"But, small as this probability is, it isn't anywhere near as small as 3^^^^3 is large"
Eliezer, I contend your limit!
Sure, there are upgrades that one can make in which one can more or less prove deterministically how it changes a subsystem in isolation. Things like adding the capability for zillion bit math, or adding a huge associative memory. But it's not clear that the subsystem would actually be an upgrade in interaction with the AI and with the unpredictable environment, at once. I guess the word I'm getting hung up on is 'correctness.' Sure, the subsystems could be deterministically correct, but would it necessarily be a system-wide upgrade?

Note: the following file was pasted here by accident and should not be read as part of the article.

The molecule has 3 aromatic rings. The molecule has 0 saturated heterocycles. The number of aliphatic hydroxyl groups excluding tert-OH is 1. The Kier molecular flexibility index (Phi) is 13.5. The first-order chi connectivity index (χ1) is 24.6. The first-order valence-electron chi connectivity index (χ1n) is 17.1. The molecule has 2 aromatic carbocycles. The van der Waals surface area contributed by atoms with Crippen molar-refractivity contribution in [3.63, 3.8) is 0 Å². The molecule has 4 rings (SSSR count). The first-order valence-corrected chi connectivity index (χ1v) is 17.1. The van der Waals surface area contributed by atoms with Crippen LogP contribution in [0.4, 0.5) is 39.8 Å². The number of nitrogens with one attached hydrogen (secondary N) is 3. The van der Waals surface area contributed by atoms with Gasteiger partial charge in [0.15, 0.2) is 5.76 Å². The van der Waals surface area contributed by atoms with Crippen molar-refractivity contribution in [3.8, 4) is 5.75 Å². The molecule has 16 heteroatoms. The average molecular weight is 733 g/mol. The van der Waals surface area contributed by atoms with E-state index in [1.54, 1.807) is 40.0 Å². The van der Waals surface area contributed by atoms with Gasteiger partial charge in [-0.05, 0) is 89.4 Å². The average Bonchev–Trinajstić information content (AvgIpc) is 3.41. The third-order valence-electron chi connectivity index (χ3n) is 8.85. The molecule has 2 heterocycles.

It's also especially plausible that there are certain 'upgrades' (or at least large cognitive system changes) which can't be arrived at deterministically, even by a super human intelligence.
"You could build a modular, cleanly designed AI that could make a billion sequential upgrades to itself using deterministic guarantees of correctness."
Really? Explain how? It seems like a general property of an intelligent system that it can't know everything about how with would react to everything. That falls out of the halting theorem (and for that matter Godel's first incompleteness theorem) fairly directly. It might be possible to make a billion sequential upgrades with probabilistic guarantees of correctness, but only in a low entropy environment, and even then it's dicey, and I have no idea how you'd prove it.